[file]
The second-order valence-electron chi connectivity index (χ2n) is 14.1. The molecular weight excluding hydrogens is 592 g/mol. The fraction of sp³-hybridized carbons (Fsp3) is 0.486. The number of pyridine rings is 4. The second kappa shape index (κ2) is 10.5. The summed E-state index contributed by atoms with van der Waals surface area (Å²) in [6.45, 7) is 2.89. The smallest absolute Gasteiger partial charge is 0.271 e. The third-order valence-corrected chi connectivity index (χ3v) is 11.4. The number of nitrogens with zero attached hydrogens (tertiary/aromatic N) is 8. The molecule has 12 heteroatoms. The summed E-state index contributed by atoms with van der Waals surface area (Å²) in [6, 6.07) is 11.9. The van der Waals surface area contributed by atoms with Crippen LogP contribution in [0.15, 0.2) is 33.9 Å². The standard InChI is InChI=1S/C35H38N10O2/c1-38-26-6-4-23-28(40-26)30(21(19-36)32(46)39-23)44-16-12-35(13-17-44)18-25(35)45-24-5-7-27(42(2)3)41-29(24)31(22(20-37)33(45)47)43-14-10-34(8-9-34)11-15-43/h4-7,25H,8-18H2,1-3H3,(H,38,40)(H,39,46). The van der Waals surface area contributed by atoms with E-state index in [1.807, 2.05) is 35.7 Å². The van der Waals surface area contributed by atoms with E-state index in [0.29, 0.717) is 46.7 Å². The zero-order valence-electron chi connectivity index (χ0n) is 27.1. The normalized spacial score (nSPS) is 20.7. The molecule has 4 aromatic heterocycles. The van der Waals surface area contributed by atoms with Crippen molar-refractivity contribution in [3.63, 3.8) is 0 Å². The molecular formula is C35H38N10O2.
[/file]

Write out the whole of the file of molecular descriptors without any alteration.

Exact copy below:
The second-order valence-electron chi connectivity index (χ2n) is 14.1. The molecular weight excluding hydrogens is 592 g/mol. The fraction of sp³-hybridized carbons (Fsp3) is 0.486. The number of pyridine rings is 4. The second kappa shape index (κ2) is 10.5. The summed E-state index contributed by atoms with van der Waals surface area (Å²) in [6.45, 7) is 2.89. The smallest absolute Gasteiger partial charge is 0.271 e. The third-order valence-corrected chi connectivity index (χ3v) is 11.4. The number of nitrogens with zero attached hydrogens (tertiary/aromatic N) is 8. The molecule has 12 heteroatoms. The summed E-state index contributed by atoms with van der Waals surface area (Å²) in [6, 6.07) is 11.9. The van der Waals surface area contributed by atoms with Crippen LogP contribution in [0.15, 0.2) is 33.9 Å². The standard InChI is InChI=1S/C35H38N10O2/c1-38-26-6-4-23-28(40-26)30(21(19-36)32(46)39-23)44-16-12-35(13-17-44)18-25(35)45-24-5-7-27(42(2)3)41-29(24)31(22(20-37)33(45)47)43-14-10-34(8-9-34)11-15-43/h4-7,25H,8-18H2,1-3H3,(H,38,40)(H,39,46). The van der Waals surface area contributed by atoms with E-state index in [1.807, 2.05) is 35.7 Å². The van der Waals surface area contributed by atoms with E-state index in [0.29, 0.717) is 46.7 Å². The zero-order valence-electron chi connectivity index (χ0n) is 27.1. The normalized spacial score (nSPS) is 20.7. The molecule has 4 aromatic heterocycles. The van der Waals surface area contributed by atoms with Crippen molar-refractivity contribution in [3.63, 3.8) is 0 Å². The molecular formula is C35H38N10O2.